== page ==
A spokesperson for ESB Ireland said that the electricity company had engaged in a feasibility study for the construction of the project.
“ESB has commenced early technical and environmental studies to examine the feasibility of constructing a combined cycle gas turbine power station in Yorkshire.”
The project will require about 1,100 workers to complete the building of a modern combined-cycle gas turbine power station on a former chemical works site at Knottingley near Leeds. The plant will employ about 50 people once completed.
A spokesman for ESB International, Simon James, said the company believed the market conditions were correct for the construction of a new power plant.
“Final investment decisions are always made with reference to market conditions, but we believe there is a market for new gas plants on this timescale in the current market or the one that will be created by electricity market reform,” he said.
Britain faces a power capacity squeeze in the middle of this decade as polluting coal plants and ageing gas plants shut.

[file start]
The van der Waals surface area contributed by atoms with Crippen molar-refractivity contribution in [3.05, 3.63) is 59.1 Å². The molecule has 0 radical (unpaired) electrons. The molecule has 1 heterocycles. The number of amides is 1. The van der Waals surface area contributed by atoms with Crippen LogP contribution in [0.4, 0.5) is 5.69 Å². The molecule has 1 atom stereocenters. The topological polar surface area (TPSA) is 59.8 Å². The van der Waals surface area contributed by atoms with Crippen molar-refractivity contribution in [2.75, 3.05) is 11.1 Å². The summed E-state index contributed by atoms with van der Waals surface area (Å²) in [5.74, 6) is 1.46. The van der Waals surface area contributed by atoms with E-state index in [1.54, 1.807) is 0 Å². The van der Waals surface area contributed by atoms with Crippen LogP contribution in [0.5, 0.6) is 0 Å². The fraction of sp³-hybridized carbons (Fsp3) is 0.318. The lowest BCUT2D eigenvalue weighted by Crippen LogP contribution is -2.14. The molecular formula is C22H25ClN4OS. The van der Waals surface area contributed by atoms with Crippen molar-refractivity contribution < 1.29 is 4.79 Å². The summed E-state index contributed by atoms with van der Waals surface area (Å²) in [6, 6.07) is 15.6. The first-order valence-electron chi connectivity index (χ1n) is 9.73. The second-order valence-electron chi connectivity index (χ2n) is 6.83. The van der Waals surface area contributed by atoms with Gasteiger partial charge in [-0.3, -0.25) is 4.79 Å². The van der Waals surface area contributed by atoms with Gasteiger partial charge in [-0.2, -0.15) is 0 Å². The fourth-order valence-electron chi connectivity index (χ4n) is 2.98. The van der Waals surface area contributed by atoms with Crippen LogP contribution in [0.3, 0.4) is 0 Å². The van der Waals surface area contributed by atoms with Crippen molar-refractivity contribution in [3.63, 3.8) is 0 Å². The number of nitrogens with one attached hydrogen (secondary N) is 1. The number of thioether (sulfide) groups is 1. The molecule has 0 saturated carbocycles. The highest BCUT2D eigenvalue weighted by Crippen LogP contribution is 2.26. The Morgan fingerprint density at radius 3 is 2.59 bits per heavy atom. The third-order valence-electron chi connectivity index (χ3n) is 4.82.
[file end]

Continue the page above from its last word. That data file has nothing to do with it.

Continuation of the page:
The British government also recently fixed a maximum carbon emissions level for power plants until 2045, meaning gas-fired plants, whose emissions generally fall below the set level, will not face new pollution limits for another 30 years, an issue which had previously left gas plant investors anxious.
Plant construction is expected to start in 2015 and Britain’s infrastructure planning body, which manages applications of large infrastructure projects, said it expected the project’s formal application in the first quarter of 2013.
ESB was given an investment grade rating in January by credit agencies. ESB obtained these ratings to access the international capital markets as a means to fund its €6.5bn expenditure programme.